I've read where some therapies fro Fibro include exersise. Well I did do some exersise Wednesday and Thursdayas in caring lumber for a new deck. I also did about 10 minutes on a treadmill. Yesterday I could barely move. Today is Saturday and I'm still in severe pain. My knees are killing me and my body is aching all over. I have taken three Advills and two 50mg Tramadol to stop the pain. I have tried exersise in the past with the same results. I am in so much pain afterwards, I can not do ti. I have given it a chance in the past to no avail.
Most therapeutic exercise regimens I've encountered for fibro are carefully graduated -- start slow & gradually rebuild your tolerance, with lots of gentle warming up & cooling down. You seem to have experienced what many of us have -- that just jumping in to do heavy physical chores & exercise can set you back a spell.
Many people who are middle-aged will find themselves sore, needing motrin, etc. after spending 2 days hauling deck lumber! With fibro, the painful afterglow can last weeks or months instead of days, and be much more severe.
The idea for starting into exercise is to go slow. Like 2 minutes on the treadmill, slow speed, no elevation. If after several days you are OK, increase to 3 min. And so forth.
I am sorry to hear you are in such pain, and I do sympathize because I have done similar stuff & paid the price. Comfort measures (not cures) that have helped me get through these spells are Epsom salts soaks in a warm tub (the magnesium is impt for muscle function & pain) and moist-heat paks. I have a MH pak that heats up in the microwave -- absorbs moisture from the air -- and gives quick relief to excruciating spasms. Best $20 I ever spent at Rite Aid!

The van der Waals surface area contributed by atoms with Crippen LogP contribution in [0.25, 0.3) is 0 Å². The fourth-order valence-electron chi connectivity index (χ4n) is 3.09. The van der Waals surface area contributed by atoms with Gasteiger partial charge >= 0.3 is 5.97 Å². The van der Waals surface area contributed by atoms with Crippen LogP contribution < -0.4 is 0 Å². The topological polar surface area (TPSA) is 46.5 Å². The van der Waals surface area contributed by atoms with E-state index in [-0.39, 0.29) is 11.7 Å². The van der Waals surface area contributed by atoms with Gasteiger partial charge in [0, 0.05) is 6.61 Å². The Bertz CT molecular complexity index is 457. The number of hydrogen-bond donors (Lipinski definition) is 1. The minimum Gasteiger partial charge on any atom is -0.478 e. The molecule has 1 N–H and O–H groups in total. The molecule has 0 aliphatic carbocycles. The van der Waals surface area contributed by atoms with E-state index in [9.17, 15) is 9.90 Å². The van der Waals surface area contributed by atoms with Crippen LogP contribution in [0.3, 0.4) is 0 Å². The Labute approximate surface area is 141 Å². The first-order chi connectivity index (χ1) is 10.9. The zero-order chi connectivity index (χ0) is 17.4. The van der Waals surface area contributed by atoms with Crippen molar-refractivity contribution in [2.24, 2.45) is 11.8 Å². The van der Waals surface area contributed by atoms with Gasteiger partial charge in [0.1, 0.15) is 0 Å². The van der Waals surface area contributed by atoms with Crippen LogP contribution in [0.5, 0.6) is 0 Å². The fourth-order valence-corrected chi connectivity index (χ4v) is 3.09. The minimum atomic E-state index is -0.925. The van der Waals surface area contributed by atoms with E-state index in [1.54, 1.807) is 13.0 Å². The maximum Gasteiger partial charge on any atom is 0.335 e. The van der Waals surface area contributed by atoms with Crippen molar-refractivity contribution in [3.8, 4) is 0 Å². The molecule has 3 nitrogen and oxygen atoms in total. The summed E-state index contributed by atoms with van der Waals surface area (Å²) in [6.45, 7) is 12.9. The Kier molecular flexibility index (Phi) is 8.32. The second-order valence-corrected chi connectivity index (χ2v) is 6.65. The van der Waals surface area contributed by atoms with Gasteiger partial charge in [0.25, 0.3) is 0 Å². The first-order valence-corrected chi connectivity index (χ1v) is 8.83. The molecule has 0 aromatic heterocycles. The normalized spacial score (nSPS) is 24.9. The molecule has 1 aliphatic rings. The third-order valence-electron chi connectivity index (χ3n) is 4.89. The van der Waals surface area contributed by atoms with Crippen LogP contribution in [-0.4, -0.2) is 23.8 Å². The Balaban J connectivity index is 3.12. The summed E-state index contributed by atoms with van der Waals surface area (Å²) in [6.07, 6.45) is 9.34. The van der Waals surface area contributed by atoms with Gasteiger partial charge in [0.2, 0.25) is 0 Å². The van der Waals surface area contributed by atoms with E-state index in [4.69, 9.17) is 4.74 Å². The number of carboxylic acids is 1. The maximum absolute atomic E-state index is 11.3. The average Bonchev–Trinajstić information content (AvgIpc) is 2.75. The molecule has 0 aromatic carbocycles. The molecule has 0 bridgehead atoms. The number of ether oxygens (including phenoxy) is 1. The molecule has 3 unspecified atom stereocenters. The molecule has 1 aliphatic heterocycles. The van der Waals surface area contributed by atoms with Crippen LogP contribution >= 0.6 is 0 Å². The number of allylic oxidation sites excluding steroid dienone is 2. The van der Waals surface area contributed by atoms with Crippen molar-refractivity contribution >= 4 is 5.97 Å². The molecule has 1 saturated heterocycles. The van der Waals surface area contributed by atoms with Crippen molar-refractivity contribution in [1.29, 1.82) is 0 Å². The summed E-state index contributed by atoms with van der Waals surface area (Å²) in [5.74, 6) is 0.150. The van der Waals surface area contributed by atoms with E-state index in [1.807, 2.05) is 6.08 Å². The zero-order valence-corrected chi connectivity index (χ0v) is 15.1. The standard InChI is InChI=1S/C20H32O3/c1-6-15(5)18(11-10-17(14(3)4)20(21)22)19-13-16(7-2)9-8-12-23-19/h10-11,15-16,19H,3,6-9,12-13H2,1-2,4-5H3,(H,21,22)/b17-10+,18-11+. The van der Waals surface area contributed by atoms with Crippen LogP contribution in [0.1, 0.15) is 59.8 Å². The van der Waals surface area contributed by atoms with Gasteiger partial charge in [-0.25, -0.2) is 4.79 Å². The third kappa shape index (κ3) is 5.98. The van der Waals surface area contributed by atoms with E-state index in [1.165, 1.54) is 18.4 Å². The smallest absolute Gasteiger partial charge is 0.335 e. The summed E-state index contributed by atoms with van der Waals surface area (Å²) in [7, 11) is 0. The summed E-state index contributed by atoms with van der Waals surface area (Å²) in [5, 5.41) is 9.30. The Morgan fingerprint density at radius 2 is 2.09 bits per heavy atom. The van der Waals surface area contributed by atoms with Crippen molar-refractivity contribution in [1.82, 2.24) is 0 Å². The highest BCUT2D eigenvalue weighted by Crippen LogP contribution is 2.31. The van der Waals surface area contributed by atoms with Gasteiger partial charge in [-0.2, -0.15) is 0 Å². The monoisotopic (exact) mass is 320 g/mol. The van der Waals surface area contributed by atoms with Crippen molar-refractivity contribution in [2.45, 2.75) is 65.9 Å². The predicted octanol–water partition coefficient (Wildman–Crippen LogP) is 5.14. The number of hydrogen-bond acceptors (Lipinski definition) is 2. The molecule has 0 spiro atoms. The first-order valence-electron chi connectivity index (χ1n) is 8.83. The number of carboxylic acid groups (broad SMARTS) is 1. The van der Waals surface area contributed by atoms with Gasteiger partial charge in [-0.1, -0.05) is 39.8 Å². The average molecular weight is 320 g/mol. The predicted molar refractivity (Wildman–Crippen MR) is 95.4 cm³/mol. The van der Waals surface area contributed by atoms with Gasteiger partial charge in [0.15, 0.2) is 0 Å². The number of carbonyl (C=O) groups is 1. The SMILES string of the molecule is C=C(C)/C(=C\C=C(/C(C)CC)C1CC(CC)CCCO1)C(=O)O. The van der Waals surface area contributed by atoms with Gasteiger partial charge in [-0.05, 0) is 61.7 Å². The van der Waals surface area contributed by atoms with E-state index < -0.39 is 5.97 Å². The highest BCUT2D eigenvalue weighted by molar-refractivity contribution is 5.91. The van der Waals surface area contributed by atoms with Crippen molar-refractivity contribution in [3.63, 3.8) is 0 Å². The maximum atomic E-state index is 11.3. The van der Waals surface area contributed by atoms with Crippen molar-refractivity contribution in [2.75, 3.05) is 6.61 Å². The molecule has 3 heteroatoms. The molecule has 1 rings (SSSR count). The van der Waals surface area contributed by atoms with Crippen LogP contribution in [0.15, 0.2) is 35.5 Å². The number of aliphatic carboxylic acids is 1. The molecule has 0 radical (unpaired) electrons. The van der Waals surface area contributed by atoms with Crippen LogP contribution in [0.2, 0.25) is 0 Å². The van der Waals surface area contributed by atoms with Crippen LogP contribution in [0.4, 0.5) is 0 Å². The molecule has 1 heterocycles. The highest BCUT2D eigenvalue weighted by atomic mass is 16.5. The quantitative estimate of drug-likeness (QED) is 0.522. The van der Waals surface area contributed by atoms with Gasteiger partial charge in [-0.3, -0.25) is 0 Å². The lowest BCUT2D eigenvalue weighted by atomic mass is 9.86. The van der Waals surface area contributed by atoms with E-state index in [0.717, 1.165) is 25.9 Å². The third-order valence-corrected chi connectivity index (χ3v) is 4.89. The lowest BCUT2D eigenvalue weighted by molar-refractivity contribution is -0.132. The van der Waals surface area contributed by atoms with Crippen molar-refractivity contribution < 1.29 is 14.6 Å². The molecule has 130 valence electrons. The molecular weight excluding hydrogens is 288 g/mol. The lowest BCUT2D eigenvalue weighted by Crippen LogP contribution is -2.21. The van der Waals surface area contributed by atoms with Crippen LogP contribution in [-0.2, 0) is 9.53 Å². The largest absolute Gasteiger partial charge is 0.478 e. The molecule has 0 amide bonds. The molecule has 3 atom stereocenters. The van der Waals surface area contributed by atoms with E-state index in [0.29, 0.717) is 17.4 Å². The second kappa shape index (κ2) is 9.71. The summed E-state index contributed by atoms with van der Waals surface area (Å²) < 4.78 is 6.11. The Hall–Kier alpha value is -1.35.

If you are inclined to try supplements, I've found that malic acid is helpful when there is overexertion pain. It helps your body clear out lactic acid from the muscles, a process that can be sluggish in fibro.
rstarre, sounds like you did what I use to do in my past. Doing so much all at once is a recipe for pain. I agree with what elmhar says, taking it slow and building up is the only way. For instance I know when I can get back to exercise class (hopefully in June) I will need to use the lightest weights to start and just do what I can and not push myself. I will stop if I need to and wait for the class to finish and then move onto the next exercise and again if I need to stop I will. The point is to get those muscles and tendons stretched and limber but do it slow.
I also use a treadmill and I start out slow for the first few minutes and let myself build up to a faster pace and the incline. Somedays I don't use the incline and somedays I only walk on the treadmill for just a few minutes. I let my body tell me if it is a day for walking or not.